It's tough not to be impressed with Netherlands-based designer Robert van Embricqs' "Rising" series of furniture, comprised of a stool, chair and table:
The Rising Chair was the first of the series. Van Embricqs explains how he went from sheet to seat:
The foundation of any chair is the flat surface you'll eventually sit down on. Using this notion as a starting point, I made several cuts in the flat surface and pulled up the different beam-like strands of cut surface. This created the preliminary but already distinct features of any chair: back, seat and legs. The rhythm of the wooden beams gives the chair an organic shape. The cuts are most visible when the chair is still down. But at that stage of the construction, I still didn't know what shape the chair would take in the end. This was determined by the various arches of the wooden beams the chair is made of. Folding the chair into its definitive form, as a creator, I felt a special connection to the material I was working with.
The Rising Table came afterwards, and with this piece, van Embricqs faced the challenge of trickily incorporating a flat, supportive surface into the design. "I felt it was of paramount importance that the source materials both dictated and guided the ultimate design, while ensuring practical appliance and usability," he explains.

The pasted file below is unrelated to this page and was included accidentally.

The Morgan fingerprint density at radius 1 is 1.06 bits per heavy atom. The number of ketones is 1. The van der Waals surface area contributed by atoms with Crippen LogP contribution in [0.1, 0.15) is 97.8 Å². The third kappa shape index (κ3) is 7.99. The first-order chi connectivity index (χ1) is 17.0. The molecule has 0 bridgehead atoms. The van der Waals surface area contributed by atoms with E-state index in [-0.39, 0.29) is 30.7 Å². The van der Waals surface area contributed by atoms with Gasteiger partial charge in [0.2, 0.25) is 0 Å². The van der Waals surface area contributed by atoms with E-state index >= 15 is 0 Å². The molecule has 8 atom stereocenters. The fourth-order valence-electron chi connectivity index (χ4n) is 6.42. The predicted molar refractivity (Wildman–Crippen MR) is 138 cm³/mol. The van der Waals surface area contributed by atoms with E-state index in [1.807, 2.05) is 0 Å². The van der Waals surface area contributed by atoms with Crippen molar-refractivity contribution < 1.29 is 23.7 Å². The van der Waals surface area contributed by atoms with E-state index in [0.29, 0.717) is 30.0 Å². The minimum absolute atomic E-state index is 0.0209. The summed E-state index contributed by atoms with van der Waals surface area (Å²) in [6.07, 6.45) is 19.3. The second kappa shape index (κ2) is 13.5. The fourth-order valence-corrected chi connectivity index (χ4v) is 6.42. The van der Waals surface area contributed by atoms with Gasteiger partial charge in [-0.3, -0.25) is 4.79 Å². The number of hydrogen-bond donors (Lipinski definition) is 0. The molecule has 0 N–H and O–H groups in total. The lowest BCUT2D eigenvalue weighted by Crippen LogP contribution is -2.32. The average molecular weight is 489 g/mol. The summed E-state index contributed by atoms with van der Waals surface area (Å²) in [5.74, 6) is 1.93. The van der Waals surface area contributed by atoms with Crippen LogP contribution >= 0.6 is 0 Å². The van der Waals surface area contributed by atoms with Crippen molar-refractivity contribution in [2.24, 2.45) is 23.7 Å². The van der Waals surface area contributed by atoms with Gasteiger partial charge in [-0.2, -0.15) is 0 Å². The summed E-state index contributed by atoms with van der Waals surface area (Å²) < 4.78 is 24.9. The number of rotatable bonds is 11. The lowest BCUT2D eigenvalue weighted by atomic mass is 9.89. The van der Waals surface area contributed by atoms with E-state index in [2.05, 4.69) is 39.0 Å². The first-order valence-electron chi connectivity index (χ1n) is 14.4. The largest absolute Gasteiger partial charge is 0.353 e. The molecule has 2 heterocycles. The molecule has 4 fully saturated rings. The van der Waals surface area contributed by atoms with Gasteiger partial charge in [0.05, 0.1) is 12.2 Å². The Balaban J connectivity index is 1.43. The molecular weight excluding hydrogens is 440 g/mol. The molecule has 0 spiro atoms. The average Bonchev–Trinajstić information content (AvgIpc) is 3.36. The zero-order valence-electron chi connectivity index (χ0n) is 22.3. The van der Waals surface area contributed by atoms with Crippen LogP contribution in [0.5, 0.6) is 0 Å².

During the design process, I made a point of sticking as close to nature as possible. Using natural design concepts for inspiration, I studied the various ways in which transformations take place in nature without the cumbersome involvement of man. This inspired the incision pattern in the flat surface of the wood that resulted into the creation of a latticework of 'woven' wooden beams that make up the center of the table. By emphasing nature's logic, a seemingly random collection of wooden beams organically merges to form the figuratively beating heart of the Rising Table.